Infants and Toddlers (0-2 ½ years)
- Developmental delay
- Failure to thrive – due to chaotic, loud and harmful environment
- Emotional withdrawal/low frustration tolerance
- Physical problems – frequent colds, ear infections, diarrhea
Pre-schoolers (3-6 years)
- Developmental delay – especially in language development. The child may be afraid to speak, afraid of becoming the target of anger. This is due in part to not being spoken to by adults or experiencing meaningful discussions with adults.
- Low frustration tolerance – Child cries easily and often. His/her world is so chaotic that she cannot handle ordinary stress. Usually has not witnessed appropriate ways of dealing with stress.
- Act out aggressively toward peers and adults – modeling the aggressive behaviors observed at home
- Emotional withdrawal – excessive thumb sucking, rocking, infant-like behaviors. The child is seeking safety and security by reverting to behaviors characteristic of a time when he/she felt insecure.
- Inability to play constructively – lots of throwing or kicking, possible even destruction of playthings. Many children have not been shown how to play. Children are working out their frustration and worry in play.
- Inconsistent or inappropriate display of emotions – the result of the child not learning appropriate emotional responses, as well as not being in touch with their true feelings.
School age child (7-11 years)
- Scholastically delayed/poor school performance – child finds studying and learning difficult when he/she can’t keep from worrying about what happened at home last night or who is going to get hurt, maybe killed, later tonight
- Behavior problems with peers and adults – because of a lack of observable appropriate interpersonal relationships, child has not learned appropriate ways to interact with others. Child may be crying out for help the only way they can and still keep the “family secret.”
- Aggressive acting out becomes more severe and purposeful – modeling the violent behavior witnessed at home
- Severe behavioral difficulties – culmination of low frustration tolerance.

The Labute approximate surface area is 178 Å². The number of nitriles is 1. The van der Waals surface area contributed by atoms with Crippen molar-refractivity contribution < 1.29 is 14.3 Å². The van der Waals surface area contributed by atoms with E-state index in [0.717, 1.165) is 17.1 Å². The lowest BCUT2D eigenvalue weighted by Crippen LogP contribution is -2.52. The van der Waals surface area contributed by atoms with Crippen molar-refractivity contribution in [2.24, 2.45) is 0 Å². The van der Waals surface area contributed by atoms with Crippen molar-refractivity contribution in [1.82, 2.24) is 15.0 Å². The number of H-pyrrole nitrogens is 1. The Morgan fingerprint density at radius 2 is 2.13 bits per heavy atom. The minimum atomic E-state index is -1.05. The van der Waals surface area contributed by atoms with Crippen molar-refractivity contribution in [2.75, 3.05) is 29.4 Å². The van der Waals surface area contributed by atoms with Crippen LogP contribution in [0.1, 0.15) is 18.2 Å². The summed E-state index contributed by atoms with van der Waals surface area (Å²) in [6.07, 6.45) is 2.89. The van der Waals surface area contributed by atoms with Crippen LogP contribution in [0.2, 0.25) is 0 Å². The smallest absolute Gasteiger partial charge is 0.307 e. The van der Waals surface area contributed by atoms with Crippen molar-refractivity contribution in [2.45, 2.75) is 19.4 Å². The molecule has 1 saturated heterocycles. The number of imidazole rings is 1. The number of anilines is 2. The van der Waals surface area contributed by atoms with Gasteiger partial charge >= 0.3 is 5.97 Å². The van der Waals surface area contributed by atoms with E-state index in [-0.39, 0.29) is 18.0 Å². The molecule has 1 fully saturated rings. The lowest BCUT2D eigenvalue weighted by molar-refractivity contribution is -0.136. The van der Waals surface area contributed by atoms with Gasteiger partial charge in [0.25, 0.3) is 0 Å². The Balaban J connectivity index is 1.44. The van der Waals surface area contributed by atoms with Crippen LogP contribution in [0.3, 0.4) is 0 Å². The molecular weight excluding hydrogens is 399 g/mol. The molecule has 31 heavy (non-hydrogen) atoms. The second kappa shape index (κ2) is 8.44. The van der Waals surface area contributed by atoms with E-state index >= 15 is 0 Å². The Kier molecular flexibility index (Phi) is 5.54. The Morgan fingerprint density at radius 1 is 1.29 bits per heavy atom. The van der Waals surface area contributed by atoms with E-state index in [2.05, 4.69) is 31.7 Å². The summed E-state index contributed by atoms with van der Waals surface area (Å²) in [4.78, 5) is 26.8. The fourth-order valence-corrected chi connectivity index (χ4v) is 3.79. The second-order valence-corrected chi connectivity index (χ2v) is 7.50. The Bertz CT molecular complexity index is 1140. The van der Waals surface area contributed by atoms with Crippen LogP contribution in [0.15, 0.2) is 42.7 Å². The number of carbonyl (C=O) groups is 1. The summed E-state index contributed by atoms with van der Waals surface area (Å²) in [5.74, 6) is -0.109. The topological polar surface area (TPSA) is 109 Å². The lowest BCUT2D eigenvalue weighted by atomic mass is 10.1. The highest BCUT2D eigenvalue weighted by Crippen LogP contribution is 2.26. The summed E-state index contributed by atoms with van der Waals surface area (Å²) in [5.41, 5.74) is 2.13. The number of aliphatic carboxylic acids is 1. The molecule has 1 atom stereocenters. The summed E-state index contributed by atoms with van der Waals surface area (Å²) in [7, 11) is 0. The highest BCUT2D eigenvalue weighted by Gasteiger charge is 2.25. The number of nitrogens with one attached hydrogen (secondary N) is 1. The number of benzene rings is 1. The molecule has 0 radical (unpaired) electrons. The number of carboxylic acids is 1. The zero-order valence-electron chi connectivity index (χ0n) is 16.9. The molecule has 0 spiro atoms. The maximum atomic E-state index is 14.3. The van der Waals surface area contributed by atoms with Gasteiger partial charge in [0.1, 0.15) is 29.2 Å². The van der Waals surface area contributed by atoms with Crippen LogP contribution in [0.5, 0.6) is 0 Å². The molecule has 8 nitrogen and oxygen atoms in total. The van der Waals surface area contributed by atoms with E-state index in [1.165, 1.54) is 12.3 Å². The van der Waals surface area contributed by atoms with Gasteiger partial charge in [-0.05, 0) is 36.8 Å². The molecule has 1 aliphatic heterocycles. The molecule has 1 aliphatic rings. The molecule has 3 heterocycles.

- Fearful/nightmares/night terrors – child reliving fears in his/her sleep. May be afraid to sleep because of incidents of physical and/or sexual abuse occur at night. May have history of being awakened by screams and yelling.
despondent – life offers little other than physical and/or emotional pain. Joy is lost.
- Chronic physical complaints – headaches, stomachaches. Child knows no other way to realize or describe emotional distress. Stress level too high for child to cope.
- Beginning to mimic adult roles – girls adopting the role of the victim; boys becoming aggressive, abusive.
- Chronic low self-esteem – child blames him/herself for situation at home. Child’s good feelings about him/herself have not been nurtured.
Adolescence (12-17 years)
- Depression – loss of hope, joy. Child is full of sadness.
- Emotional neglect – by this time, the child has learned there is no one to listen or care, especially parents. Many children have abandoned efforts to reach parents.
- Signs of physical injuries – maiming, crippling, scarring
running away – realizing no one will take care of their needs except themselves, adolescents will use the only coping skills they have learned… violence and self-destruction.
- Poor school judgment – academically and socially unable to perform
- Proficient at mimicking adult roles – teenager carries role of victim or aggressor into interpersonal relationships outside the family
- Early sexual activity/marriage – provides a means of escape or acting out
- Death by suicide or murder – taking one’s own life to end the pain, or intervening to protect parent results in harm or death of child, or child killing abuser
- Expansion of violence into the community – criminal activity sometimes through gang involvement where teen finds surrogate family. Anger and frustration spills over into community.